The other thing that’s interesting is the talk of another referendum, as if we didn’t get the first one right so now we have to have another one! Don’t people understand that there is always a loser in a democracy?

The vote was pretty close, 15 million want to leave and 14 million want to stay, that’s 51.9% against 48.1% but even if it was 70/30 that would still mean 30% of people would be disappointed. Either way, we’ve had the referendum and we voted out, just like the one in Scotland where they voted to stay in the UK.

The previous election didn’t quite go the way I wanted it to but that’s the way of elections. There will always be winners and always be losers. Only a dictator gets all the votes, all the time. After all, everyone voted for Stalin.

Floating In Space a novel by Steve Higgins, available now from Amazon. Click the links at the top of the page to find out more!

3 Books you should read about the JFK Assassination

quotescover-JPG-43The 22nd November is the anniversary of the assassination of John F Kennedy; one of the most shocking events of the twentieth century. It’s something I’ve been interested in ever since I was a boy and I’ve collected many books about the subject.

I’m still fascinated by the mystery: Did Lee Oswald shoot the President? Did he act alone? Why did Jack Ruby shoot Oswald? Was the CIA involved? Very few of those questions will ever be answered but it’s clear that the findings of the Warren Commission, the investigative body set up by President Lyndon Johnson are not definitive. Indeed the senate investigation in the 1970’s concluded that the President was assassinated ‘probably’ by a conspiracy. Even so, no attempts to investigate further or take action have been made. If you want to find out more, what should you read? Well, there are numerous books on the subject you might try but here below are three key and classic books you need to read:

Mark_Lane_Rush_to_Judgment_coverRush To Judgement by Mark Lane
This was one of the first books to take a critical look at the Warren Commission report and say, ‘hang on, some things don’t add up here!’ Lane deals with a lot of the minutiae of the assassination and Lee Harvey Oswald’s activities.

One interesting element to me was the murder weapon; the Mannlicher-Carcano rifle bought through mail order and sent to a post office box that Oswald rented under a false name. The gun was oily. The scope on the gun was not aligned properly, in fact the FBI found that it could not be aligned at all and had to add metal shims in order to align the scope, meaning that it was test fired by the FBI in a condition that was not available to Oswald!

The first officer to find the rifle even signed an affidavit that the rifle was a Mauser and not a Mannlicher-Carcano! Quite a mistake for an American police officer who would surely be familiar with firearms.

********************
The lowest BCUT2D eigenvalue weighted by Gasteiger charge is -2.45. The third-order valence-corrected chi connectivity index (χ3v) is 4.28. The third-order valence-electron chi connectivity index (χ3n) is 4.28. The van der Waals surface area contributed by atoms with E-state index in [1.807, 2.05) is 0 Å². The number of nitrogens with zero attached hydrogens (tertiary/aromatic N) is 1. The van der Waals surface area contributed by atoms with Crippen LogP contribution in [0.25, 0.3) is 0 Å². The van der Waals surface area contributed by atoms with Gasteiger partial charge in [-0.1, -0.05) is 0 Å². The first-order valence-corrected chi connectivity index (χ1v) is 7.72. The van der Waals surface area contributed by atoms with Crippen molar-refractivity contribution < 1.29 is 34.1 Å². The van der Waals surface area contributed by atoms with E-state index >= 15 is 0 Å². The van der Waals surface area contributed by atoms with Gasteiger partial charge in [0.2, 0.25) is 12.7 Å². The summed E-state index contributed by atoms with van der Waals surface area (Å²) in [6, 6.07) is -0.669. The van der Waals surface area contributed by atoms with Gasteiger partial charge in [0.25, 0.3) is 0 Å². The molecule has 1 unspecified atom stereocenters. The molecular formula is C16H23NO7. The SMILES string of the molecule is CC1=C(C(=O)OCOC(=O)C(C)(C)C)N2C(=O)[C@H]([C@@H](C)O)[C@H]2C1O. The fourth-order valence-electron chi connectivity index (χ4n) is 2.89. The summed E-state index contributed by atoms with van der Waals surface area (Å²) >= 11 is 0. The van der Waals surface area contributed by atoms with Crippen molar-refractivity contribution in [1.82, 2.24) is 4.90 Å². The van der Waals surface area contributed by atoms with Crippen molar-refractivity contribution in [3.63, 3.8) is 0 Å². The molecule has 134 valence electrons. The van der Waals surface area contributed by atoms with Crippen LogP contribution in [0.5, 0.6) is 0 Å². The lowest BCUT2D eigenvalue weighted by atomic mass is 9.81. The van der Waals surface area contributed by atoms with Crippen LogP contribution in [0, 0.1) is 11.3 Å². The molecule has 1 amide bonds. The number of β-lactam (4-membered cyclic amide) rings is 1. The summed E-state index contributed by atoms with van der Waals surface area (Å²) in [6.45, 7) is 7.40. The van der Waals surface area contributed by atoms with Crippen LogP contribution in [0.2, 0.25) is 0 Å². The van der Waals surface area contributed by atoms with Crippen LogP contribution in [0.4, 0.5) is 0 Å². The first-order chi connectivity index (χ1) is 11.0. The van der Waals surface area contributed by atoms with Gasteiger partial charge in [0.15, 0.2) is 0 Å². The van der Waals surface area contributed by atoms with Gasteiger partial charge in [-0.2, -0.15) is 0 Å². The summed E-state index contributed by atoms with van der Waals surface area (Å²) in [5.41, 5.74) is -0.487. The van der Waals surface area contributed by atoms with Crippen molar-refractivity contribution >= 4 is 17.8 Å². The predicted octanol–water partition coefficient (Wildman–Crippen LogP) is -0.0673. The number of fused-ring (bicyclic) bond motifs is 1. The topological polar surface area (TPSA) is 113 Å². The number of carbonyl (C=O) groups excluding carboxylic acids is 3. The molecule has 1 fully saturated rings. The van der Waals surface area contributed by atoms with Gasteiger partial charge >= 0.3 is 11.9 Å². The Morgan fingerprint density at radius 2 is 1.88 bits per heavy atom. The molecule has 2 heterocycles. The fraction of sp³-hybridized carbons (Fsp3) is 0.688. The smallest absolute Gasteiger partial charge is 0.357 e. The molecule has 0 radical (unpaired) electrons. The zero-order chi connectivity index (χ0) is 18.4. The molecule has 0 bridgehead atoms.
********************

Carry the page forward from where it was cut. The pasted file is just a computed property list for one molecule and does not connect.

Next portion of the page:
sixsecondsSix seconds in Dallas by Josiah Thompson
Thompson argued in favour of a conspiracy by analysing the Zapruder film of the assassination. In the film shot by local businessman Abraham Zapruder the last two shots come close together, meaning that one of them could not have come from Oswald’s rifle because it took 1.7 seconds to eject the used cartridge and make ready to fire again. This clearly occurred to the people in the Warren Commission as one of its members (Arlen Specter, a lawyer not a forensic expert) put forward the so called ‘single bullet theory’ which argued that a single bullet hit President Kennedy in the back, exited his throat and then struck Governor Connelly who was sitting ahead of Kennedy in the Presidential limousine.

This bullet was found on a stretcher in almost pristine condition which many commentators have asserted means it could not have passed through two bodies and inflicted so much damage.

In 1979 the Select Committee on Assassinations heard evidence of tests that showed the firing could have taken place in only 1.66 seconds per shot. Oswald’s original rifle however, was in too poor a condition to be used for the tests and another was substituted. Even so, none of the test shooters were able to replicate Oswald’s marksmanship despite Oswald being at best only a reasonable shot. An interesting, readable and thoughtful book but rather rare.

Best Evidence by David Lifton.

best evidence

best evidence

This is an excellent book in many ways. It’s not just about the assassination itself, the author spends a lot of time describing his personal fascination in the Kennedy case and how his interest has evolved and developed. He has followed the growth of theories and new revelations over the years and made efforts to meet and interview many of the witnesses involved.

Lifton puts forward an argument that is a little unbelievable, certainly to me, that Kennedy’s body was spirited away and the injuries changed to fit in with the theory that Oswald shot Kennedy from the rear. The doctors at Parkland Hospital all clearly state that Kennedy had a massive exit wound in the back of his head indicating a shot from the front but the autopsy report concluded Kennedy was shot from the rear.

I can understand where Lifton was coming from, the autopsy result and recollections of medical staff at Parkland clearly don’t match, but altering the President’s body? I don’t think so. The President’s body would have had to have been pried from the Secret Service who were with it from Dealey Plaza, to Parkland, and Air Force One to Bethesda Naval Hospital.